Arson in a changing land

Growth: Even before the fires, cultures have clashed as suburban newcomers stream into largely rural Charles County.

December 08, 2004|By Greg Garland and Sarah Schaffer | Greg Garland and Sarah Schaffer,SUN STAFF

INDIAN HEAD - To Jacque and Dawn Hightower, the Hunters Brooke subdivision seemed perfect - a community tucked away in a serene alcove of rural western Charles County, yet just a 45-minute commute from their jobs in Washington. And the $450,000 price tag for a five-bedroom house was a bargain compared with closer suburbs.

But plans to move into their dream home were disrupted when arson fires swept through the upscale development early Monday. And while the cause remains a mystery, it is no secret that many who live nearby were not happy to see suburban sprawl reach their community.

Environmentalists have said plans for more than 500 houses in Hunters Brooke and a sister development, Falcon Ridge, would destroy wetlands in the area. And some neighbors have worried about the impact of the population growth.

"Eighty years ago, I was related to just about everyone in the county. Now, I hardly know any of them," Charles H. Dudley, 80, a lifelong Charles County resident, said yesterday.

Sitting at the Keno counter at the local bait-and-tackle store, Dudley talked about the fires during his usual Tuesday visit to "shoot the breeze" and visit with friends.

His son, Charles W. Dudley, 51, said the newcomers - people he referred to as "imports" - are turning virtually all of Charles County into a bedroom community of Washington. The western part of the county has lost its small town atmosphere, where families had histories together and most people knew each other by name, he said.

Of the pricey new homes, his father said: "People down here don't have that kind of money."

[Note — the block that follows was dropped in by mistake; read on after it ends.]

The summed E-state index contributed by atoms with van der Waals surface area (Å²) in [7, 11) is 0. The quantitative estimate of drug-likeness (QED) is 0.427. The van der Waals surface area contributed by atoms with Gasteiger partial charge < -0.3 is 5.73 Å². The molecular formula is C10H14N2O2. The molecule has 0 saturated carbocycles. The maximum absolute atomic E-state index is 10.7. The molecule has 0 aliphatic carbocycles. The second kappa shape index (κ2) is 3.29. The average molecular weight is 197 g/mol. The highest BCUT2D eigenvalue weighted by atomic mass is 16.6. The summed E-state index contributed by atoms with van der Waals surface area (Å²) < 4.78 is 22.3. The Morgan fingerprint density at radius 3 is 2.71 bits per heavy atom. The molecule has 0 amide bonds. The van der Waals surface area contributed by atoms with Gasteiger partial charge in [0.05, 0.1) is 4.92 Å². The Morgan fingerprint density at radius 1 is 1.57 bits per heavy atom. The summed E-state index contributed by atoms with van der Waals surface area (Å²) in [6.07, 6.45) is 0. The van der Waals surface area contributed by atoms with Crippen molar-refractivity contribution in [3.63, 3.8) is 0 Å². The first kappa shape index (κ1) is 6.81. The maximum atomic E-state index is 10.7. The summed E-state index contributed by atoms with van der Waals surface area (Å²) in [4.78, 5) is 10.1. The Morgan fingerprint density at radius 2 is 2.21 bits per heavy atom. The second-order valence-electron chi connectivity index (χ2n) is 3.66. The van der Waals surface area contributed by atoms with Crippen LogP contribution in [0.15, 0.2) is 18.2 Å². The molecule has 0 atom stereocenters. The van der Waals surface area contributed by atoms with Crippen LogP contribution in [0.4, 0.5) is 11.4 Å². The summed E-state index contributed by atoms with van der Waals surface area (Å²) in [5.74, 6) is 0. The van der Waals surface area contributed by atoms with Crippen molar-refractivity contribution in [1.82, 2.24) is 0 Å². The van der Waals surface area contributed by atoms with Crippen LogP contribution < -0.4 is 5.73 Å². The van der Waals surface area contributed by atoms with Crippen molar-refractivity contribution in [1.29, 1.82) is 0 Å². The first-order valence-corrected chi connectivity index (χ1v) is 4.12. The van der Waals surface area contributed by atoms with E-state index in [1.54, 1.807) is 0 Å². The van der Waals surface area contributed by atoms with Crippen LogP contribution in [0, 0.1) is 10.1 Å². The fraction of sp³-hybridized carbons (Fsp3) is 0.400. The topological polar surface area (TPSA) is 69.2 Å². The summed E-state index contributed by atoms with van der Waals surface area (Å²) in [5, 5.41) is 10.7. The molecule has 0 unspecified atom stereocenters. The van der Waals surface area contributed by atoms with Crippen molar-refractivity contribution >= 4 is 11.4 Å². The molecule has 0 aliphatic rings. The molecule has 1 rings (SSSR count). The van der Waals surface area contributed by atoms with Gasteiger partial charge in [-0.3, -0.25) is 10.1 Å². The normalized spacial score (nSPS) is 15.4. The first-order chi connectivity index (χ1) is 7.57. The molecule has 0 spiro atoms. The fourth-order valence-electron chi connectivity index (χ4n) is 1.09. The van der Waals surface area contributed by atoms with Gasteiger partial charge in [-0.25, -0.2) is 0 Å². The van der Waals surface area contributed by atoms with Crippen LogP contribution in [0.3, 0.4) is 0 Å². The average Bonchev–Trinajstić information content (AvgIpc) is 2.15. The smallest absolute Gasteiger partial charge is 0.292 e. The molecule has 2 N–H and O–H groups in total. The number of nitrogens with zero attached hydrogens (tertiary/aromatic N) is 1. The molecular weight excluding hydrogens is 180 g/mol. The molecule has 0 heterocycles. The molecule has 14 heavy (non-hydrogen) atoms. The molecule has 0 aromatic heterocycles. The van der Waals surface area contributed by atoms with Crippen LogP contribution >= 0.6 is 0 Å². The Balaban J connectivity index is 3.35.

At the Lunch Box Diner, Richard Sellner, 66, said the explosion of growth has him thinking about moving to Virginia or North Carolina. "If it was up to me, I wouldn't mind moving farther south," he said.

But new residents who are used to more congested environments were attracted to the area as a perfect blend of country calm and suburban convenience.

Rafael Nunez said that's why he and his family decided to move from Prince George's County to Hunters Brooke, which is east of Indian Head along Route 225.

"It's still not as developed as other areas, so I did like that," Nunez said.

With a population growth more than twice the average for the state, Charles County as a whole is suffering more than its share of growing pains. The county's population grew from 120,546 in 2000 to an estimated 133,000 last year, according to U.S. Census Department data.

That 10.4 percent growth compares with 4 percent for the state. The county ranked second, behind Calvert County, for population growth since 2003.

Mark Goldstein, an economist with the Maryland Department of Planning, said that most of the migration to Charles County has come from people heading south from neighboring Prince George's.